On the 22nd of March 2017, the “supra”, which is a traditional Georgian feast, was added to the list of international cultural heritage by UNESCO. Its unique status gives this item of Georgian heritage a legal form of protection and proves that the supra meal is something more than a simple feast. It is a ceremony involving plentiful rituals, to feed both body and soul.
Paul Manning, a journalist who researched post-Soviet Georgian ethnography, reached the conclusion that the fabric of Georgian social life is almost all about one endless supra feast. This is not surprising, seeing as this unique tradition has been celebrated for generations and provides everything necessary for a fulfilling existence. It includes warm company, food and drink, song and dance and inevitable toasts, which have risen to the status of a unique, ritualised art form based around the skill of oration.
The meaning of supra meals
The word “supra” (სუფრა) in Georgian means “tablecloth” and comes from the Arabic word sufratun, used to describe a cloth which would be laid out on the floor and eaten from. In Persian, this word becomes sofra, referring to both the cloth as well as ancient religious and magical practices. Persian sofras in antiquity were connected with tales, poems and sermons, recited at specific times of the feast. One can suspect that between the 17th and 4th centuries BC this custom reached Georgia. It was given unique character, drawing on Persian, Georgian, Circassian and Turkic traditions. At present, the supra serves the following functions in Georgian culture:
- culinary – folks can eat and drink to their hearts’ content.
- relaxing – people can rest, soothe their emotions, relax
- communicative – people meet, exchange information, strengthening social bonds
- educational and behavioural – a way to deepen social hierarchies, which also relate to how people are seated round the table, the toasts and discussions teaching the art of oration, while maintaining a ritual continuation of the customs of feasting from the times of Christ himself.
The Supra tradition
Archaeological sources make it clear Georgians feasted centuries back, confirmed by the discovery of a ritual statue in the town of Vani to the west of the country, showing a tamada holding a horn, dated around the 7th century BC (in Tbilisi in 2007 a statue was erected as a replica of this ancient sculpture, in enlarged scale). And yet there are few other sources allowing us to discover the character of the supra from years back, and this is because – according to the Polish historian Bohdan Baranowski – “almost until the second half of the 17th century, Georgians had no cultural contact with Western Europe”. In turn, travellers and war veterans returning to the Caucasus in the 19th century rarely investigated Georgian culinary traditions, more interested in the natural world, architecture, politics and local literatures. Of the few written accounts, created by the German writer and translator Artur Leist between 1884–1892, we know that decades ago the supra feast was made up of several fixed elements: dining, toasts with wine, songs and dances.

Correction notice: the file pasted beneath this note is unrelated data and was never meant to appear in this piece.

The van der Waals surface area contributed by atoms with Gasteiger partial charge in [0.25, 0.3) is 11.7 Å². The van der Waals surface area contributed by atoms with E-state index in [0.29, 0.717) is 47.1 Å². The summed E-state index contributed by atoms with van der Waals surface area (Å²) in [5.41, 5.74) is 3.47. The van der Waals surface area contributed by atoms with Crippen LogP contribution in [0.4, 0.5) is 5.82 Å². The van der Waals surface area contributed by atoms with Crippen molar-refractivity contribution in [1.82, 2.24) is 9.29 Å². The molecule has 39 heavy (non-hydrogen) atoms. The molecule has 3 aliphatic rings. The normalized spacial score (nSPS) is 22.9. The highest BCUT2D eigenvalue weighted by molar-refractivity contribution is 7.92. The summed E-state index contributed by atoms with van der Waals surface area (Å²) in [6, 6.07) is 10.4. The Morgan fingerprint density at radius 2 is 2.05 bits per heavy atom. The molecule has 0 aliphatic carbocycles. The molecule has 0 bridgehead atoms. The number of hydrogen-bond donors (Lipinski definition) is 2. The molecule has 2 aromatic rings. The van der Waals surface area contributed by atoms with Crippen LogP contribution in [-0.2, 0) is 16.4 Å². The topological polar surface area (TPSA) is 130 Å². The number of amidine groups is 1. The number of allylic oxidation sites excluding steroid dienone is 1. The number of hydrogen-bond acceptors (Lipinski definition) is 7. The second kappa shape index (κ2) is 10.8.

Even Georgians themselves are surprised to find that supras, as they are celebrated today, emerge not from ancient Georgian histories, but from the 19th century. This was a time when the country lost its independence, and feasting together helped bring sibling souls together, allowing people to talk about local politics and life priorities. This is most likely when the supra became more of a secular event. Anthropological analysis shows how much the character of the toasts issued changed, from sparsely sang well wishing sentiments becoming lengthy, moralising anecdotes and recollections. They were also assigned hierarchies, and the tamada (previously called “tolumbasha”) became a key institution of each and every supra. This was when Georgian language developed the terms tamada & toast (we find these in a 19th century dictionary by David Chubinashvili). These new traditions have survived until the present day and have become a true Georgian calling card – representing a country of welcoming people, happy to invite everyone to sit round a shared table and for whom guests are a gift from the gods.
Supra – more than just a well stocked table
Dinner feasts are frequently organised all over the country: in restaurants, gardens and parks, schools and private homes. Georgians can always find a good reason to chat over a glass of wine, thereby strengthening social bonds, thus foreigners can have the impression the locals do nothing other than holding feasts. This is a mistake – the same as the very notion of the supra meal is misread by most foreigners. It is mainly focused on meeting together, poetic toasts and songs, which make the whole thing a moving and remarkably beautiful event.
“Those visiting Georgia, […] will be introduced to the supra tradition, so essential to Georgians and their lifestyles. Georgians feast any chance they get, though this is not down to vanity or lightheartedness. […] Feasts are not about gluttony, nothing to do with boozing, with partying. […] Georgians detest drunkenness, won’t drink just for the sake of it. The table is an excuse, covered with lots of delicious excuses to eat and drink” – Ryszard Kapuściński in his Invitation to Georgia, taken from his book of travel writing titled A Kirghiz Dismounts.